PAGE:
The Best Body Language Tip Ever

 

What gives you the most body language bang for your buck?

It’s an important question, since many communication experts agree non-verbal communication speaks volumes compared to what we actually say.

Now I don’t agree this is always true, but in many vital interactions, like first impressions, it’s valid. If your non-verbals say the wrong thing, the other person can quickly get a negative feeling about you.

But with the right moves, people like you faster and you improve self-confidence.

The problem is, there’s volumes of advice on good body-language out there. And with all the signals, postures, mirroring and such to learn about, it can take years to master.

So, here’s an easy and simple to remember technique (the best body language tip I’ve found), that’ll ensure you’re saying the right things non-verbally. The kind of things that make you a people magnet others want to be around.

How to Use the “SOFTEN” Technique to Create Engaging Non-Verbal Impressions

I can’t claim this technique, but I learned it a long time ago. From my research, I think a communication expert by the name of Don Gabor originally came up with the mnemonic.

In any case, by simply remembering the term “SOFTEN” and the following principles, you can more easily soften the social defenses of anyone you meet.

The letters stand for the following:

S for Smile

A smile is your personal welcome mat. No, not for people to wipe their feet on; it’s subconsciously inviting. It lets strangers know you’re not threatening. It’s also contagious; a good thing if you want people to feel and remember good things about you.

O for Open Posture

Sales people learned long ago to hand prospects samples of a product. This forces the prospect to uncross their arms to handle the sample. The thinking goes, by opening their arms, they open up their mind and emotions.

In fact, it’s generally accepted that body language mirrors our emotions and vice versa.

By holding open body language (uncrossed arms/legs, open-palms, etc.), you signal to people you are open to interaction. Sensing your openness, they’re more likely to open up too.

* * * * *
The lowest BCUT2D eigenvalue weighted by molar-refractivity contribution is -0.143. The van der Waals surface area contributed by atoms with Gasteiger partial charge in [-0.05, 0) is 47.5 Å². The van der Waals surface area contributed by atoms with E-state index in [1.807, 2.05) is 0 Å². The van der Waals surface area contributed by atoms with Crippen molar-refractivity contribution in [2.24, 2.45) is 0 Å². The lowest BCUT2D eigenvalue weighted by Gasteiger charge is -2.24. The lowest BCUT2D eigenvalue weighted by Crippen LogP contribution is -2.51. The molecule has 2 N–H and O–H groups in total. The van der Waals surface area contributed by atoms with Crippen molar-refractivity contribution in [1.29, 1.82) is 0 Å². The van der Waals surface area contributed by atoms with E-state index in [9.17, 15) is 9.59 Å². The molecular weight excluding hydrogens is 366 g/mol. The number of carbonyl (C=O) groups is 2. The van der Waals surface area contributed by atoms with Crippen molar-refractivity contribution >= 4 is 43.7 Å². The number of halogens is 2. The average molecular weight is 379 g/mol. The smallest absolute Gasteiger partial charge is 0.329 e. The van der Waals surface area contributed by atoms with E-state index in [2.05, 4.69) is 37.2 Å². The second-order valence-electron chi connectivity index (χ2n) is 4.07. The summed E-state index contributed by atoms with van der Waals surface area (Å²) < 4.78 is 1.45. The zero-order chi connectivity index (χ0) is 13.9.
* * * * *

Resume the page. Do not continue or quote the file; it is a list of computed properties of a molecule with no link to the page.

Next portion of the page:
F for Forward Lean

Leaning in, or leaning slightly toward your conversational partner, signals interest in what they’re saying. It signals interest in them as a person. I find this applies more to seated conversations than standing.

Think about watching a movie. During slow scenes you’re probably relaxing back in your chair. Then the chase scene starts or the mystery is explained and you’re on the edge of your seat.

Same concept here. The result is the other person feels important and listened to. Just be sure not to overdo it. Balance things out with that relaxed posture sometimes too.

T for Touch

More and more we live in a culture of cyber-connection. So physical touch, I think, is more powerful than ever for creating a real sense of connection. But because it’s so powerful, a little goes a long way.

The situation will dictate how much touch is appropriate, but err on the side of less. That being said, it’s hard to go wrong with the handshake and the shoulder/elbow touch.

With the second, the idea is you briefly touch someone on the outside of the shoulder or elbow when you start to tell them something. For example:

“Oh! [hand to their shoulder or elbow] You know what you just reminded me of? I read this great article the other day that’s similar to what you’re talking about…”

E for Eye Contact

Windows to the soul, remember? Looking someone in the eye lets him know you are present, not just physically of course, but mentally and emotionally.

It lets people know you’re engaged and encourages them to engage also. Looking someone in the eye connects you on a primal level (in fact in some cultures, it’s considered intrusive and rude).

Constant eye contact is waaay too much, but intermittent contact during the course of a conversation is powerful.

N for Nod

You’re listening when you talk to people, right? I mean actually listening to what they’re saying and not thinking of what to say next? Good.

But do they know that? Nodding is a non-verbal way to let people know their words are getting through. It lets them feel understood and listened to and encourages them to continue the interaction.

Why SOFTEN is the Best Body Language Tip?

SOFTEN covers all the basics of good body language AND it’s so easy to remember. In any situation, you can quickly recall the principles and put them into action immediately.

I’ve found this can totally change the vibe of an interaction.

So, be sure to keep the SOFTEN technique in mind and use it next time you’re in a social situation.

For more tips and advice on conversation and social skills, sign up for my free newsletter and video lessons.

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